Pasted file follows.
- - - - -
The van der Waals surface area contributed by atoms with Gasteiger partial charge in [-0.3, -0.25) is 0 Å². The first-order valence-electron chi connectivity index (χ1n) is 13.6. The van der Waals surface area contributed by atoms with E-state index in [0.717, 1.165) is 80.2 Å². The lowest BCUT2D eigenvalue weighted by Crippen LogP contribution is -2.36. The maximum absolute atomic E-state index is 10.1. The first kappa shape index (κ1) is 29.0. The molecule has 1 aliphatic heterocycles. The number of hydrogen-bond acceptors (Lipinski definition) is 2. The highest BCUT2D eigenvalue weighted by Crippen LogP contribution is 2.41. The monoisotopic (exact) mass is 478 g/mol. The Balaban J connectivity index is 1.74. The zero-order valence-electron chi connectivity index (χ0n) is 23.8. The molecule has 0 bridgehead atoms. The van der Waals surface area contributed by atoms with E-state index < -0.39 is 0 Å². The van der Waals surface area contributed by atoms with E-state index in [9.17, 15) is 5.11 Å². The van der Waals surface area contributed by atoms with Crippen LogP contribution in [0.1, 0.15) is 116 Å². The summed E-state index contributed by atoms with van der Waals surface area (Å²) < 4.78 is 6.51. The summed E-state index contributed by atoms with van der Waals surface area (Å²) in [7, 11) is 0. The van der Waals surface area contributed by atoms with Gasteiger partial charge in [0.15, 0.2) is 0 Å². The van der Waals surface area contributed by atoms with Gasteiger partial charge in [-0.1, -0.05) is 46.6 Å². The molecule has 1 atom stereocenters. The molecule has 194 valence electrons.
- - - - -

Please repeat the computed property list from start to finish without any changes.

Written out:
The van der Waals surface area contributed by atoms with Gasteiger partial charge in [-0.3, -0.25) is 0 Å². The first-order valence-electron chi connectivity index (χ1n) is 13.6. The van der Waals surface area contributed by atoms with E-state index in [0.717, 1.165) is 80.2 Å². The lowest BCUT2D eigenvalue weighted by Crippen LogP contribution is -2.36. The maximum absolute atomic E-state index is 10.1. The first kappa shape index (κ1) is 29.0. The molecule has 1 aliphatic heterocycles. The number of hydrogen-bond acceptors (Lipinski definition) is 2. The highest BCUT2D eigenvalue weighted by Crippen LogP contribution is 2.41. The monoisotopic (exact) mass is 478 g/mol. The Balaban J connectivity index is 1.74. The zero-order valence-electron chi connectivity index (χ0n) is 23.8. The molecule has 0 bridgehead atoms. The van der Waals surface area contributed by atoms with E-state index < -0.39 is 0 Å². The van der Waals surface area contributed by atoms with E-state index in [9.17, 15) is 5.11 Å². The van der Waals surface area contributed by atoms with Crippen LogP contribution in [0.1, 0.15) is 116 Å². The summed E-state index contributed by atoms with van der Waals surface area (Å²) < 4.78 is 6.51. The summed E-state index contributed by atoms with van der Waals surface area (Å²) in [7, 11) is 0. The van der Waals surface area contributed by atoms with Gasteiger partial charge in [0.15, 0.2) is 0 Å². The van der Waals surface area contributed by atoms with Gasteiger partial charge in [-0.1, -0.05) is 46.6 Å². The molecule has 1 atom stereocenters. The molecule has 194 valence electrons.